[from the stabenow.com vaults, 2011]
…Younger sons cannot marry where they like.”
…“Is this,” thought Elizabeth, “meant for me?”
—Jane Austen, Pride and Prejudice
At the time she had wondered whether the remark had held a warning and the suspicion had caused her some embarrassment which she had attempted to hide by turning the conversation into a pleasantry. But the memory of the incident had been far from pleasant. She had not needed Colonel Fitzwilliam’s warning to remind her of what a girl with four unmarried sisters and no fortune could expect in marriage…The warning might have been necessary but it had not been well done. If he had never entertained the thought of her it would have been kinder had he been less openly assiduous in his attentions.
—P.D. James, Death Comes to Pemberley
Into the current overabundance of books about, based on and borrowed from Jane Austen’s novels now marches P.D. James with Death Comes to Pemberley. It is six years following the marriage of Elizabeth and Darcy, and on the eve of Pemberley’s annual ball commemorating Darcy’s mother, a body is discovered in Pemberley woods. Victim and suspect are both well known to you, as is the plot, which includes an almost case file exposition of crime scene, investigation, inquest and trial. Really, it’s sort of Law and Order:UK, circa 1803. BUM-bum.
It’s more than a simple whodunnit, of course, and much more than the “if this goes on” kind of speculative fiction for readers wondering what happened after the Darcys left the church. James obtrudes bloody murder into the pleasant, ordered world of Elizabeth and Darcy, and uses this conceit to examine the legal system of that time. Georgiana’s suitor, the lawyer Alveston, says, “I can well imagine the reaction of an English jury to the proposal that their decision should be challenged by three judges,” thereby foreshadowing (and perhaps condemning) the endless appeals process in modern day courts. The jury foreman is found after the verdict to be prejudiced against the British army. Voir dire, anyone?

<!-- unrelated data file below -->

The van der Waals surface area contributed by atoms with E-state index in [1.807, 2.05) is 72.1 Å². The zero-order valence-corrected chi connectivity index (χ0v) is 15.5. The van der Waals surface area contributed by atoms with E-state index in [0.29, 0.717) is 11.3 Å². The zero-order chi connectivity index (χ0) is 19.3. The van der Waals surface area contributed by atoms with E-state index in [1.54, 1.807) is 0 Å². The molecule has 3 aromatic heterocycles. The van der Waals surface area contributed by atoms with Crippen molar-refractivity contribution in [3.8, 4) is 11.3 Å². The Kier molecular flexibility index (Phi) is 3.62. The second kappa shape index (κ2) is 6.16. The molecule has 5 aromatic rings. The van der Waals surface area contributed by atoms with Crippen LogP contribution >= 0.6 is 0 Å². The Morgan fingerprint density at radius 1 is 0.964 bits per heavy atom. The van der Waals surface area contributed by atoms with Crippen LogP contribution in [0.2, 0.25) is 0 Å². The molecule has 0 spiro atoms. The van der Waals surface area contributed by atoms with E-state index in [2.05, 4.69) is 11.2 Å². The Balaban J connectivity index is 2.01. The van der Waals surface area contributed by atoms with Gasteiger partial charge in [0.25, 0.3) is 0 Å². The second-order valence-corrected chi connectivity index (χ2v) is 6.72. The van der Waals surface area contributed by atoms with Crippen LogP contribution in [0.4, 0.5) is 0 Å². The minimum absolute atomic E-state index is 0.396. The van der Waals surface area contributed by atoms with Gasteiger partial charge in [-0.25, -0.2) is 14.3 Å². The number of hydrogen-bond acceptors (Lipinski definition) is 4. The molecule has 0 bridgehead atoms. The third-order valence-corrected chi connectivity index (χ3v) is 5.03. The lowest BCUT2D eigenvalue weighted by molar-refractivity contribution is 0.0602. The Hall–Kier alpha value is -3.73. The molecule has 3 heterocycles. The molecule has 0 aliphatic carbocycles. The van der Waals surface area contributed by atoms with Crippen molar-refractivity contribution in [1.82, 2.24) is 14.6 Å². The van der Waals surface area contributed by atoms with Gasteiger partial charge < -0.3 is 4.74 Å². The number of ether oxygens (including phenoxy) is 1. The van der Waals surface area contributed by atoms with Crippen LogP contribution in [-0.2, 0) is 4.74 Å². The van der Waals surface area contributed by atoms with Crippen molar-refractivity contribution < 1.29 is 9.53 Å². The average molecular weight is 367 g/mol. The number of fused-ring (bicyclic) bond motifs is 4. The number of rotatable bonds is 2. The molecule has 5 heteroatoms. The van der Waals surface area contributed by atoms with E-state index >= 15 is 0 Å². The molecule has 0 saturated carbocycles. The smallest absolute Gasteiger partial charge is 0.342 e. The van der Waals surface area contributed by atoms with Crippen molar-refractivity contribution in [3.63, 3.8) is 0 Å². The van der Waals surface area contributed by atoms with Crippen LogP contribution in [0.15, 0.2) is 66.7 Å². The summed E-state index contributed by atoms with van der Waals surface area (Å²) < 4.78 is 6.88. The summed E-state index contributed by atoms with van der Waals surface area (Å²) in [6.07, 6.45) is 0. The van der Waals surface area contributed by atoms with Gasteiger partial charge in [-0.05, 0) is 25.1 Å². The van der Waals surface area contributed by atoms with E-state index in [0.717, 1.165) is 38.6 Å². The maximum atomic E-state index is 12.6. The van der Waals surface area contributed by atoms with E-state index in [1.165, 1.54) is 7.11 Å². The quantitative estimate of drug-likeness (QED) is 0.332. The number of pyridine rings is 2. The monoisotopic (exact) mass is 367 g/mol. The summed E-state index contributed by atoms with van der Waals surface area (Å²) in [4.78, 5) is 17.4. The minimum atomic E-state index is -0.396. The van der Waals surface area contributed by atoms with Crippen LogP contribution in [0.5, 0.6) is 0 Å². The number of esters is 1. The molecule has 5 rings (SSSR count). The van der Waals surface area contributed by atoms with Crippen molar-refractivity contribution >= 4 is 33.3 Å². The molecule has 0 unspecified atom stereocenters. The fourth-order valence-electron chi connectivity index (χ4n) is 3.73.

If the last-minute confession is a little opportune, the portrait James draws of English law and English country life of that time is made no less vivid thereby. Much rich flavor comes from her opinions of the choices made by the characters in Pride and Prejudice. There was always a price to be paid for Darcy’s marriage to Elizabeth after he had made her sister to Wickham by marrying Wickham off to Lydia. However well-intentioned, not to say self-serving, here that choice comes home to Darcy with a vengeance. While Fitzwilliam inherits an earldom, he loses his brother, his good character and the girl in consequence. One does not insult Elizabeth Bennett with impunity, not in James’ world.
There are also wonderful little snapshots of the lives of other Austen characters, including Captain (now Admiral) Wentworth and Mrs. Knightly. Nostalgia for an England that was, for an English literature that was, for an English legal system that was wafts up from every page. James is an idealist, but a humane one, and her genius is to embrace all three in a novel purporting to be crime fiction. My one regret is that Wickham, the villain of Pride and Prejudice, wasn’t the victim here, and I do think it unkind of James to have disposed of him in…well, let us leave that until you have read Death Comes to Pemberley for yourself. You will thoroughly enjoy your visit herein.
And just for fun, the lake scene where Colin Firth strips down in the 2001 BBC version of Pride and Prejudiced—
I just had a thought. Wouldn’t it be cool to see a BBC dramatization of Death Comes to Pemberley with the same cast?
[Update in 2014: Done, unfortunately not with the same cast.]
Author and founder of Storyknife.org.